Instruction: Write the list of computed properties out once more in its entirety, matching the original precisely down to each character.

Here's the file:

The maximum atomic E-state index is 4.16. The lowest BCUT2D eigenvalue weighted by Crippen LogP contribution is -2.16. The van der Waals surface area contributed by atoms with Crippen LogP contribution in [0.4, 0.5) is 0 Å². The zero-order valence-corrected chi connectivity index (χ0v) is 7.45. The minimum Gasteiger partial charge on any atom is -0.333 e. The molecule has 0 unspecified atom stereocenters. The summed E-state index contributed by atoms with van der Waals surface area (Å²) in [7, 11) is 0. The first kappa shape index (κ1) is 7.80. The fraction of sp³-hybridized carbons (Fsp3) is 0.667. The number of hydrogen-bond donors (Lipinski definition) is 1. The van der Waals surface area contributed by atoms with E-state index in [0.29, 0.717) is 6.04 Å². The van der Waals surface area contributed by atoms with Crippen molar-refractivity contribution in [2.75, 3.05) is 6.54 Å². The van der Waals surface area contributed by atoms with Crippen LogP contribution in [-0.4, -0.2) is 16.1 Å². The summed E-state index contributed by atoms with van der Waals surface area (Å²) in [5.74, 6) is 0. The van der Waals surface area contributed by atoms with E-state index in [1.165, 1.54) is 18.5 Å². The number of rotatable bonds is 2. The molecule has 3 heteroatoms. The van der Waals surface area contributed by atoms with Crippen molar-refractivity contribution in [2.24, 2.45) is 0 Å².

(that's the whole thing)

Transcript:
The maximum atomic E-state index is 4.16. The lowest BCUT2D eigenvalue weighted by Crippen LogP contribution is -2.16. The van der Waals surface area contributed by atoms with Crippen LogP contribution in [0.4, 0.5) is 0 Å². The zero-order valence-corrected chi connectivity index (χ0v) is 7.45. The minimum Gasteiger partial charge on any atom is -0.333 e. The molecule has 0 unspecified atom stereocenters. The summed E-state index contributed by atoms with van der Waals surface area (Å²) in [7, 11) is 0. The first kappa shape index (κ1) is 7.80. The fraction of sp³-hybridized carbons (Fsp3) is 0.667. The number of hydrogen-bond donors (Lipinski definition) is 1. The van der Waals surface area contributed by atoms with E-state index in [0.29, 0.717) is 6.04 Å². The van der Waals surface area contributed by atoms with Crippen molar-refractivity contribution in [2.75, 3.05) is 6.54 Å². The van der Waals surface area contributed by atoms with Crippen LogP contribution in [-0.4, -0.2) is 16.1 Å². The summed E-state index contributed by atoms with van der Waals surface area (Å²) in [5.74, 6) is 0. The van der Waals surface area contributed by atoms with E-state index in [1.165, 1.54) is 18.5 Å². The number of rotatable bonds is 2. The molecule has 3 heteroatoms. The van der Waals surface area contributed by atoms with Crippen molar-refractivity contribution in [2.24, 2.45) is 0 Å².